1. AMERICAN LAKE VETERANS GOLF COURSE, LAKEWOOD, WASH.
Designed for Veterans Affairs hospital patients, though all veteran golfers are welcome, this course is run by some 200 volunteers who do everything: mow grass, give lessons, even provide reconditioned clubs to those new to the game. (More than 185 sets were distributed last year.) Play has increased so much in recent years that, at the urging of former PGA Tour player Ken Still, a Tacoma native, Jack Nicklaus agreed to donate his design services for a new back nine in an adjacent fruit orchard. The holes are set to open in September. Construction was done at cost, but the club is in need of about $200,000 to balance the books. Donations are welcome at veterangolf.org.
2. BALTUSROL GOLF CLUB, SPRINGFIELD, N.J.
If pride breeds happiness in top private clubs, few have more reason to boast. Both 18s are on Golf Digest's list of America's 100 Greatest,
the Lower (site of four U.S. Opens) at No. 41, the Upper (Open site in 1936) at No. 58, putting Baltusrol alongside Winged Foot and Bandon Dunes as the only operations with multiple courses on the list. Last fall, Baltusrol was placed on the National Historic Register (only the fourth golf club so listed). The club hosts its second PGA Championship at the Lower in 2016, and members aren't upset that the dates were switched from the traditional August slot to late July to accommodate the Olympics golf competition in Rio. That simply means they'll get their Lower Course back sooner, with additional recovery time before the close of the playing season.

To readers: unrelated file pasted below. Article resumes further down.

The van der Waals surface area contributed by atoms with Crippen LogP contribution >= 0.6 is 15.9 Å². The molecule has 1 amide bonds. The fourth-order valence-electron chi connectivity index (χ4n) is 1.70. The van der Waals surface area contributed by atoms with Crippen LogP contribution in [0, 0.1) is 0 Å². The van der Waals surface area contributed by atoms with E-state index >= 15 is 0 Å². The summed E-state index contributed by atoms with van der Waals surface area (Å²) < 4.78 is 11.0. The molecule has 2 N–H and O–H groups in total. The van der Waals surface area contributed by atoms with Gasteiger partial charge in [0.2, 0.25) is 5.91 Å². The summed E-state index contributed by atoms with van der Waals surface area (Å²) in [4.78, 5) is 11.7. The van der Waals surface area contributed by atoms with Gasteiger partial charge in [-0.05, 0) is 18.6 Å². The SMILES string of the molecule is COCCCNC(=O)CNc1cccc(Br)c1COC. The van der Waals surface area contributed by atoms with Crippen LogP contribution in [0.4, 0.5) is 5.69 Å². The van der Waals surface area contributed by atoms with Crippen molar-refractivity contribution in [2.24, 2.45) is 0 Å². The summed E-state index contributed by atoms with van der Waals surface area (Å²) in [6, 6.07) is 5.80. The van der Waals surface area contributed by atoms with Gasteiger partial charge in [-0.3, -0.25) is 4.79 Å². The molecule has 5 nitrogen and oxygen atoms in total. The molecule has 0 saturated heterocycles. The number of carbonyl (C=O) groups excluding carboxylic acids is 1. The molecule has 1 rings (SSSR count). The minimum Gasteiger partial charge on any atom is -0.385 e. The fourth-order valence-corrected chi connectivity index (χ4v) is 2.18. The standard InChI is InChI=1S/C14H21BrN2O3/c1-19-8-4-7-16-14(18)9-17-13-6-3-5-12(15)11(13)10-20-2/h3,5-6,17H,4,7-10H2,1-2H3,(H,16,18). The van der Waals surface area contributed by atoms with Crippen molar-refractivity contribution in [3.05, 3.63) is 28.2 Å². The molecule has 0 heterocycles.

3. INDEPENDENCE GOLF CLUB, MIDLOTHIAN, VA.
When sports agent Giff Breed and brother Alan bought this daily-fee in 2013, they knew the Tom Fazio design was so tough that it was one-and-done for most average players. So they hired architect Lester George to tone it down. George cut nearly an hour off pace of play by eliminating almost half the bunkers and removing all the ball-gobbling bayberry bushes beneath pine trees. Eight-inch cups were added to the par-3 course, where parents can play "real" golf alongside kids playing FootGolf with a soccer ball. The practice range, now devoid of bunkers, doubles as a concert venue. When he's not fixing swings on Golf Channel, Michael Breed, a third brother, serves as head pro. His frenetic energy typifies the spirit of the place.
4. KIERLAND GOLF CLUB, SCOTTSDALE
Once dead flat, these 27 holes were built to be the hilliest thing in town. Which means navigating the roller-coaster topography is sometimes more fun than hitting the shots. This being Scottsdale, traditional golf carts are climate-controlled with misting systems. To accommodate families, four-seat, four-bag carts have been added to the fleet. And for golfers who prefer to stand, Kierland rents Segways and GolfBoards. If you want a bit more exercise, golf bikes with small-diameter, wide rubber tires and golf saddlebags are available at no extra charge. Even if you shoot a million, your endorphins will be pumping from having pedaled six miles.
5. PLANTERRA RIDGE GOLF CLUB, PEACHTREE CITY, GA.